1. Mbeti

    “You heard of the European “Alexander the Great” but not the African Queen Candace who frightened him. ”
    I once met a young black woman named Candace which caused me to look up this fact.

    She was one of the most beautiful women I’ve ever met,but a ghetto girl with multiple baby daddies from a single parent (mother only who was alcoholic) home, resulting in a extremely unstable personality.

    Just as I only first heard of Napoleon’s quotation after the haiti earthquake.
    I see my greatness now though I did not then ,ultimately what will it all mean – I still do not know.
    But maybe we shall see.

    Reply
    1. Onitaset Post author

      Brother Mbeti,

      All are capable of greatness. As our ancestors said,

      The seed includes all the possibilities of the tree.

      However, also spoken was,

      There grows no wheat where there is no grain.

      Power comes through Nations. To realize the wheat of greatness, plant the grain of African Nationalism.

      Your friend Candace could have benefited from an African Nation. It’s upon every one of us to do what we can.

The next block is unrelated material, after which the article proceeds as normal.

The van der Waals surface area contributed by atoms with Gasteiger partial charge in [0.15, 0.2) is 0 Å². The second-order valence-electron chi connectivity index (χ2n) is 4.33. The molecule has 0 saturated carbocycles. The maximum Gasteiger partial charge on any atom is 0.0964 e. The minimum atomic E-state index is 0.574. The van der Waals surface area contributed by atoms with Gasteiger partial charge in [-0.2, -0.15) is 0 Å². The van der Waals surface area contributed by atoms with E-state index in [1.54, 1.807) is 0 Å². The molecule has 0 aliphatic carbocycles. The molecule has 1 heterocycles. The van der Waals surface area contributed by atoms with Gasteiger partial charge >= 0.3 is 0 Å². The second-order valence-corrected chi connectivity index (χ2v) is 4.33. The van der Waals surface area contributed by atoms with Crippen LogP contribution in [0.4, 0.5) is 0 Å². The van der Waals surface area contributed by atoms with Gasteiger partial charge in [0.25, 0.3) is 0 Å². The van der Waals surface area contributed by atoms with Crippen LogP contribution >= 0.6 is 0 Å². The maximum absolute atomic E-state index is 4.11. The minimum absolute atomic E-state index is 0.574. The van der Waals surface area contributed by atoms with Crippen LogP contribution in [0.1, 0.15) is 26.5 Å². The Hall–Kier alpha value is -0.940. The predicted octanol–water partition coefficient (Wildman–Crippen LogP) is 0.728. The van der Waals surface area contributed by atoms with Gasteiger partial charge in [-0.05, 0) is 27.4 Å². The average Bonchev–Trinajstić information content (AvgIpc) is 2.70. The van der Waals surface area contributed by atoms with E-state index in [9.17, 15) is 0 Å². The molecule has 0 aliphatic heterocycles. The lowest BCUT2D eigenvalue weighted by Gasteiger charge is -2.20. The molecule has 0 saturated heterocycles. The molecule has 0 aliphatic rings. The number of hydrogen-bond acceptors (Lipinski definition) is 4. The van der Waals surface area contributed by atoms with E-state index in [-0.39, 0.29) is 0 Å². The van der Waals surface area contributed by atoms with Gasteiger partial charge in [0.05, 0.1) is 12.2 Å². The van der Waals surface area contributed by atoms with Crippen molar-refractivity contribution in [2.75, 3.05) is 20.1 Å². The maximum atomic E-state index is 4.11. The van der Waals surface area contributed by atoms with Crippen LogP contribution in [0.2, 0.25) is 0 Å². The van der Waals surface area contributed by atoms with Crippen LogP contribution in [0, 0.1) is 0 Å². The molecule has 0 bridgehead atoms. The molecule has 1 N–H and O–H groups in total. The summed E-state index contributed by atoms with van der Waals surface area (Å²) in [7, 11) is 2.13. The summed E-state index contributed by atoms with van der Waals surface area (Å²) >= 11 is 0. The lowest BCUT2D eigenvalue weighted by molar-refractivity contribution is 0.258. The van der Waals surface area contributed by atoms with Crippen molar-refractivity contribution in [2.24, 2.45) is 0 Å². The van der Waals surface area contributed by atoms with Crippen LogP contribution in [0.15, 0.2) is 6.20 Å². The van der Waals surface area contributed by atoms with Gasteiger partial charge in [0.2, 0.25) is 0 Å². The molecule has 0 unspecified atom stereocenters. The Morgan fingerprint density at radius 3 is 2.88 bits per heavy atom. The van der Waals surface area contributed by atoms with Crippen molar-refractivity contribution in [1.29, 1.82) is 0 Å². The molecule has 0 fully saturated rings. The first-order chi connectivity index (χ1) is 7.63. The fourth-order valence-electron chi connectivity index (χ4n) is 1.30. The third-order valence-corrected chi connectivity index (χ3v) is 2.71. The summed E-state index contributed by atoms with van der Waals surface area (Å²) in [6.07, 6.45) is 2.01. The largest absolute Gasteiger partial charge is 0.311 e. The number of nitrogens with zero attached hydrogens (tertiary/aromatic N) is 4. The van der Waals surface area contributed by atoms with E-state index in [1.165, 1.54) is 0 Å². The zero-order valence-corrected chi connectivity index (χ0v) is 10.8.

Reply
      1. Mbeti

        I wonder as a sign ,its meaning.
        From such greatness we have fallen – hopefully its a cycle and not the end ,if so we will rise again ,if not a bittersweet demise.
        Another thing about her – she seem to immediately respond to any attempt at elevation (better language,more complex ideas) as if she was yearning for such, but niethier I nor she was mature or wise enough at that time.And so we parted ways ,I’ve not seen nor heard of her since but of course I will never forget her.

      2. Onitaset Post author

        Wonder what you will.

        What you are doing does not matter so much as what you are learning from doing it.

        As to cycles, I repeat,

        There grows no wheat where there is no grain.

        If the wheat deposits no grain, no more wheat will grow. Link this with whether we will rise.